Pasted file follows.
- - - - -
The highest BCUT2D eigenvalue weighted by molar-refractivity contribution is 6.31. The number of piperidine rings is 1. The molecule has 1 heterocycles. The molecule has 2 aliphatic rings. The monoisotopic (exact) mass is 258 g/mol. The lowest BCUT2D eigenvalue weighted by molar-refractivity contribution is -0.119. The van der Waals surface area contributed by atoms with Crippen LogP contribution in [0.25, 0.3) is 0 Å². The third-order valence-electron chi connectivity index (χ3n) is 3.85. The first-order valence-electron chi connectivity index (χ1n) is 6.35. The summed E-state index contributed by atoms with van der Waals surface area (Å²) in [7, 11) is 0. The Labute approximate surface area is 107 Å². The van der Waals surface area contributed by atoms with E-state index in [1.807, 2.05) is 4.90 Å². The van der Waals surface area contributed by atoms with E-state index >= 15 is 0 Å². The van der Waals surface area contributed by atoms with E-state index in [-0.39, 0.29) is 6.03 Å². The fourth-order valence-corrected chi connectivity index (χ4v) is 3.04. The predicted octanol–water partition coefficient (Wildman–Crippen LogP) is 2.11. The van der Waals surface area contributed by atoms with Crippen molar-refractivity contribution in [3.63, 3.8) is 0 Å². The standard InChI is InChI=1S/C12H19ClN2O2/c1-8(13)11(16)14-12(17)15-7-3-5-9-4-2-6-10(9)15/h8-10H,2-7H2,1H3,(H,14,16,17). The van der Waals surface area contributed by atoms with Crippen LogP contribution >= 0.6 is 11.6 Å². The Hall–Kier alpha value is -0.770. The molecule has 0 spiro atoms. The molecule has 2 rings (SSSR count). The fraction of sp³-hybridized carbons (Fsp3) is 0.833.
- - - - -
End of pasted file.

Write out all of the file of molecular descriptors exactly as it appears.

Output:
The highest BCUT2D eigenvalue weighted by molar-refractivity contribution is 6.31. The number of piperidine rings is 1. The molecule has 1 heterocycles. The molecule has 2 aliphatic rings. The monoisotopic (exact) mass is 258 g/mol. The lowest BCUT2D eigenvalue weighted by molar-refractivity contribution is -0.119. The van der Waals surface area contributed by atoms with Crippen LogP contribution in [0.25, 0.3) is 0 Å². The third-order valence-electron chi connectivity index (χ3n) is 3.85. The first-order valence-electron chi connectivity index (χ1n) is 6.35. The summed E-state index contributed by atoms with van der Waals surface area (Å²) in [7, 11) is 0. The Labute approximate surface area is 107 Å². The van der Waals surface area contributed by atoms with E-state index in [1.807, 2.05) is 4.90 Å². The van der Waals surface area contributed by atoms with E-state index >= 15 is 0 Å². The van der Waals surface area contributed by atoms with E-state index in [-0.39, 0.29) is 6.03 Å². The fourth-order valence-corrected chi connectivity index (χ4v) is 3.04. The predicted octanol–water partition coefficient (Wildman–Crippen LogP) is 2.11. The van der Waals surface area contributed by atoms with Crippen molar-refractivity contribution in [3.63, 3.8) is 0 Å². The standard InChI is InChI=1S/C12H19ClN2O2/c1-8(13)11(16)14-12(17)15-7-3-5-9-4-2-6-10(9)15/h8-10H,2-7H2,1H3,(H,14,16,17). The van der Waals surface area contributed by atoms with Crippen LogP contribution >= 0.6 is 11.6 Å². The Hall–Kier alpha value is -0.770. The molecule has 0 spiro atoms. The molecule has 2 rings (SSSR count). The fraction of sp³-hybridized carbons (Fsp3) is 0.833.